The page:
Light leak testing for MilliQan barsTue Feb 8, 2022 16:04
The following describes light leak testing procedures for the MilliQan bars.
First coarse testFirst, it is good to check for large light leaks by measuring the pulse rate with and without room lights on. To avoid damage to the PMT, it is best to do the first test at a relatively low voltage and then ramp up the voltage in steps. For example, running at +500 V the rate of pulses above 30 mV should be less than 100 Hz and due mostly to cosmic ray backgrounds (including gammas from nearby cosmic ray muons). Then at +1000 V, the rate should be less than or about 1 kHz, and there should be no significant difference between the rate measured with room lights on and off. Finally, you can run at the nominal voltage of +1400 V and the rate of pulses above 30 mV should be a few kHz, and maybe up to 30 kHz. Anything higher than that indicates that there is likely a large light leak somewhere.
If a large light leak is located with any of the tests described above, it is best to locate and fix that large light leak before proceeding to find smaller ones. You can locate a large leak by running with the room lights off and moving a flashlight (i.e. a phone light) along the length of the bar to see where the rate jumps up.
Typical sources of problems are the corners of the square end of the bar, the edges near the PMT end, and particularly the place where the LED leads come out of the PMT mount.
You can fix these with local application of an extra layer of black tape. However, beware the HV risk near the place where the base connects to the PMT. A small gap between them can leave the PMT pins exposed, with HV on them.
It is also common for there to be "general" light leaks along the bar if the tape is not completely opaque. Wrapping another layer of tape is faster than trying to find every small hole.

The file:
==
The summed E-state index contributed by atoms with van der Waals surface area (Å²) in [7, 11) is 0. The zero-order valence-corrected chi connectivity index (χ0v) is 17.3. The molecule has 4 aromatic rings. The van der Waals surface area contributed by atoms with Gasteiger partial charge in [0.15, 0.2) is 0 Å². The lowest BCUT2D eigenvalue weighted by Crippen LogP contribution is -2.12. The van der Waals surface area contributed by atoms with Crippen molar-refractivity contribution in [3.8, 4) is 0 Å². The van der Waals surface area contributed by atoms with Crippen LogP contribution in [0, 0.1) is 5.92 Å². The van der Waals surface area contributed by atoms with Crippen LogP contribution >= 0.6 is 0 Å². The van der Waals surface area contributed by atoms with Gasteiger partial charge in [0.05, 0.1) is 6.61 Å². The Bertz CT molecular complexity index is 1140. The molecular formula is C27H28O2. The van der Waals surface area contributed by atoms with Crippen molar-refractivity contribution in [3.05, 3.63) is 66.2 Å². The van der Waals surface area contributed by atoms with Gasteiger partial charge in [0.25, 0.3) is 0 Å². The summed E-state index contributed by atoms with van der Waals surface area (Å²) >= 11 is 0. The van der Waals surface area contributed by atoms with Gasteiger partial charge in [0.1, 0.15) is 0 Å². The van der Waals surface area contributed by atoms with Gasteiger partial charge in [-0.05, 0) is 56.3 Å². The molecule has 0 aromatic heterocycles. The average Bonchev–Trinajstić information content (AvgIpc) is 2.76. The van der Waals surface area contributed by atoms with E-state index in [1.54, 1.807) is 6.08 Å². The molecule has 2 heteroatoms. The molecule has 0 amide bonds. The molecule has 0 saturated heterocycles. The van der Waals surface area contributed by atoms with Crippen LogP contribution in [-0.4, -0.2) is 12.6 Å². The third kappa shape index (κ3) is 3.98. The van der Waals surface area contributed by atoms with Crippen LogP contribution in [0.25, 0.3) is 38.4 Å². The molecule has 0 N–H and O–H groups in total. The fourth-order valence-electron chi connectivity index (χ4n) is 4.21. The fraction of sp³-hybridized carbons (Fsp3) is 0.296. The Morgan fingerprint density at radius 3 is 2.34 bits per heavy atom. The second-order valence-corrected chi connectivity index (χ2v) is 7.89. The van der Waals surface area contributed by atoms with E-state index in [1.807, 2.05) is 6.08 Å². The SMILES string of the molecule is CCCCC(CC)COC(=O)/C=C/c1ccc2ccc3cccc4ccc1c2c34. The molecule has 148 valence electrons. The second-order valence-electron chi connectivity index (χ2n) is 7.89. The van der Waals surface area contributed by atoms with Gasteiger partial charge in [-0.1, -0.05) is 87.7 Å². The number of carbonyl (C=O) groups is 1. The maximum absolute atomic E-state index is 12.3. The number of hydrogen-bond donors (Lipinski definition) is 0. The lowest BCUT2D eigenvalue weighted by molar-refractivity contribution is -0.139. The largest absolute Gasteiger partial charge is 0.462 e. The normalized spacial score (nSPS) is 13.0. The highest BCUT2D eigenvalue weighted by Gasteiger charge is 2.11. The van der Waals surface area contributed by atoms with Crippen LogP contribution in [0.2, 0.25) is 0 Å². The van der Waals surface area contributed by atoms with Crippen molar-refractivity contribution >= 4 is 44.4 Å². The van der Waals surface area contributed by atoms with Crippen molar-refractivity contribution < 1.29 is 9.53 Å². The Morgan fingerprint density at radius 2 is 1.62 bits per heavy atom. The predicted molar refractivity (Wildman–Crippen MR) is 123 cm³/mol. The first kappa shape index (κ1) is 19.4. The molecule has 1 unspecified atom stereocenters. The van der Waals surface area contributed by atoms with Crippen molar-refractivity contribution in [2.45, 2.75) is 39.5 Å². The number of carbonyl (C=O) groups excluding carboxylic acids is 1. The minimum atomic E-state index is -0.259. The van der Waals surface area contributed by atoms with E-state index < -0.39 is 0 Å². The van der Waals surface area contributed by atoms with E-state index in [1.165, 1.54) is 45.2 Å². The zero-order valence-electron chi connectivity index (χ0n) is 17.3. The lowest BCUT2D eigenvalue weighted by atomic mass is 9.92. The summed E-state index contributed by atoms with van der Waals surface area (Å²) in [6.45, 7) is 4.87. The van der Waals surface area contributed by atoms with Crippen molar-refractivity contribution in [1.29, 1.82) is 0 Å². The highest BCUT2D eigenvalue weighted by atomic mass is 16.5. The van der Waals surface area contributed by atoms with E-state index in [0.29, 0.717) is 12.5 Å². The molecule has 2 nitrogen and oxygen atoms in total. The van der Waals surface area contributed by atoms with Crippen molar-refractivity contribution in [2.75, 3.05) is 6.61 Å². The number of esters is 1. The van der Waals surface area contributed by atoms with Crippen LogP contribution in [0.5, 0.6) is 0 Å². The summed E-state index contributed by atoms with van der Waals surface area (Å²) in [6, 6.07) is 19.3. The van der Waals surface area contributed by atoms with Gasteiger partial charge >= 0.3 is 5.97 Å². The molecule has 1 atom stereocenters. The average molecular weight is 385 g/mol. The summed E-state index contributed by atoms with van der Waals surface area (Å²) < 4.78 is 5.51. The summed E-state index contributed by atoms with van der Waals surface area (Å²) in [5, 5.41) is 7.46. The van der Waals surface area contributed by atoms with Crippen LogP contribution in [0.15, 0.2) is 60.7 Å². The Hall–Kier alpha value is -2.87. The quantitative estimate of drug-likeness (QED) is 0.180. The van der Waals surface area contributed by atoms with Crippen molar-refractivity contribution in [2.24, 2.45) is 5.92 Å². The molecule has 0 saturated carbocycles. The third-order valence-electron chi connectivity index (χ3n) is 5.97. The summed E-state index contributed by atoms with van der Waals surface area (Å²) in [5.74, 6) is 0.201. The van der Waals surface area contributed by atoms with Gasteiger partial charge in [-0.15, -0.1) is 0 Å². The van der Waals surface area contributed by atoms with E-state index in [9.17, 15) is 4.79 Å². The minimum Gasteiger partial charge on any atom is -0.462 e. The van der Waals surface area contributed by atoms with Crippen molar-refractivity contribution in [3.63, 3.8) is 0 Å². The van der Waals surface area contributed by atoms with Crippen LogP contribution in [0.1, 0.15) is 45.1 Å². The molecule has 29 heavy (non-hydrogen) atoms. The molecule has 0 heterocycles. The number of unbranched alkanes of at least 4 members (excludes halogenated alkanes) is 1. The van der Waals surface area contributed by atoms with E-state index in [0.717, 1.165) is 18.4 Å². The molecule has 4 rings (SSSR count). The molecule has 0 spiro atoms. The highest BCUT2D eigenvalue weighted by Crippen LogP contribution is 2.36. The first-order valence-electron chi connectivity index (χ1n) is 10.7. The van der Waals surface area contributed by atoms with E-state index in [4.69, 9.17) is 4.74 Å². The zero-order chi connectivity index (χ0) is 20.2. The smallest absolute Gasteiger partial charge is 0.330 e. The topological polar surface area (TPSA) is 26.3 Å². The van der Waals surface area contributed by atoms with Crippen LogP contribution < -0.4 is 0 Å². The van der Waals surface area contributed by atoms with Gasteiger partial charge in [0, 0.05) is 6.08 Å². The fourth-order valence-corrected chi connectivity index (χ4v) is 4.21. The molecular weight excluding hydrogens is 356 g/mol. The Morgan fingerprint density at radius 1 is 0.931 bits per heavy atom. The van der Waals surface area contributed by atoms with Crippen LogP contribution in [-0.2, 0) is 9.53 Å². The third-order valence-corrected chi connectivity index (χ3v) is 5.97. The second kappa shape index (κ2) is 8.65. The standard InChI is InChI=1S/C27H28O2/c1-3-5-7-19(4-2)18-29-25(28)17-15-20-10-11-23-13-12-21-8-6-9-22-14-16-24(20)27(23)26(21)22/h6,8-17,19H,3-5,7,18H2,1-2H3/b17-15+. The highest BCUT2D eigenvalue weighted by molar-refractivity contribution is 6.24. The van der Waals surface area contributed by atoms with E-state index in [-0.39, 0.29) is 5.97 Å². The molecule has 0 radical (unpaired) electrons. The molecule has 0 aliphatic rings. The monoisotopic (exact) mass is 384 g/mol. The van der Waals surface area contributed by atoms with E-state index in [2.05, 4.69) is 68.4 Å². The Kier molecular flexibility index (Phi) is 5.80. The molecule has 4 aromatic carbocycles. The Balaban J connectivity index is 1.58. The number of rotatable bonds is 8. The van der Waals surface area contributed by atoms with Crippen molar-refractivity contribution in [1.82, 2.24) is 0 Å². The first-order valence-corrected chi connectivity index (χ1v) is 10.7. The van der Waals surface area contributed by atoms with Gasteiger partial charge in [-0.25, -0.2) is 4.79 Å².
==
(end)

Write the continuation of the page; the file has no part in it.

Test for small leaksTo find small leaks, the approach of watching the trigger rate change with flashlight position is arduous. For more direct feedback, you can use the "Light leak tester" board to scan over the bar. It connects to the output of the PMT amp board and has a comparator that flashes a small red LED every time a pulse is detected above an adjustable threshold. The bottom of the board has a blue LED that you scan over the bar; when that hits a light leak, the red LED will brighten. This provides finer resolution scanning and rapid, visual feedback for the light leak location. This works best with the HV set at maximum, i.e., +1400 V, so every photon detected will cause a brief flash of the red LED.
Photos of the light leak tester are below.
Photos of the light leak tester. On the left with an arrow indicating the red indicator LED. On the right scanning along bars looking for locations where the red LED brightness increases noticeably.
The ribbon cable is the same pinout as the one used to power the PMT amp boards. Alternatively you can just power it by two jumper wires with +5V and ground connected as shown below.
Documentation on the light leak tester boardThe tested board was laid out in EasyEDA. The schematic and board files are shown below (click for PDF).
The source files are: Schematic and PCB